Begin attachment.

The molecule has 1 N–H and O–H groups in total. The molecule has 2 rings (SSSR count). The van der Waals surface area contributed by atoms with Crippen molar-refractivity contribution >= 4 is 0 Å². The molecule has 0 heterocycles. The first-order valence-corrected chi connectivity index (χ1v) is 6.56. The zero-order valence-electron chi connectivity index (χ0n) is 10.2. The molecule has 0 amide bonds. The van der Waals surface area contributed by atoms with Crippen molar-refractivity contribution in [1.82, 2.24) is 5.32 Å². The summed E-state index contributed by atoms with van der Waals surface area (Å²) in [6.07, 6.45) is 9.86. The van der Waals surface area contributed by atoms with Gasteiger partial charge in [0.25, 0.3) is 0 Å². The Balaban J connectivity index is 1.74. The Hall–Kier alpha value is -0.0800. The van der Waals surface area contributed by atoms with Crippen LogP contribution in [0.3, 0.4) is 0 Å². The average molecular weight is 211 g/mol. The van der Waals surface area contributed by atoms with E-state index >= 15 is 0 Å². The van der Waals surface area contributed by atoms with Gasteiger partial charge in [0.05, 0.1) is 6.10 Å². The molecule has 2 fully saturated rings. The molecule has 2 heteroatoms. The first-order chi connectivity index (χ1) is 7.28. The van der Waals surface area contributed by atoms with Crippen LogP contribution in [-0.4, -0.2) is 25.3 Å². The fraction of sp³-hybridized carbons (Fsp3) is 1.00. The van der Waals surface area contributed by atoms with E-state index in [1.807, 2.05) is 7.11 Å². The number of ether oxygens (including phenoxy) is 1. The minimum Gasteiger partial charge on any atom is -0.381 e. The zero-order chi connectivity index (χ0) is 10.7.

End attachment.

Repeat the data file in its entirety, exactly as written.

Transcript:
The molecule has 1 N–H and O–H groups in total. The molecule has 2 rings (SSSR count). The van der Waals surface area contributed by atoms with Crippen molar-refractivity contribution >= 4 is 0 Å². The molecule has 0 heterocycles. The first-order valence-corrected chi connectivity index (χ1v) is 6.56. The zero-order valence-electron chi connectivity index (χ0n) is 10.2. The molecule has 0 amide bonds. The van der Waals surface area contributed by atoms with Crippen molar-refractivity contribution in [1.82, 2.24) is 5.32 Å². The summed E-state index contributed by atoms with van der Waals surface area (Å²) in [6.07, 6.45) is 9.86. The van der Waals surface area contributed by atoms with Gasteiger partial charge in [0.25, 0.3) is 0 Å². The Balaban J connectivity index is 1.74. The Hall–Kier alpha value is -0.0800. The van der Waals surface area contributed by atoms with Crippen LogP contribution in [0.3, 0.4) is 0 Å². The average molecular weight is 211 g/mol. The van der Waals surface area contributed by atoms with E-state index >= 15 is 0 Å². The van der Waals surface area contributed by atoms with Gasteiger partial charge in [0.05, 0.1) is 6.10 Å². The molecule has 2 fully saturated rings. The molecule has 2 heteroatoms. The first-order chi connectivity index (χ1) is 7.28. The van der Waals surface area contributed by atoms with Crippen LogP contribution in [-0.4, -0.2) is 25.3 Å². The fraction of sp³-hybridized carbons (Fsp3) is 1.00. The van der Waals surface area contributed by atoms with E-state index in [1.807, 2.05) is 7.11 Å². The number of ether oxygens (including phenoxy) is 1. The minimum Gasteiger partial charge on any atom is -0.381 e. The zero-order chi connectivity index (χ0) is 10.7.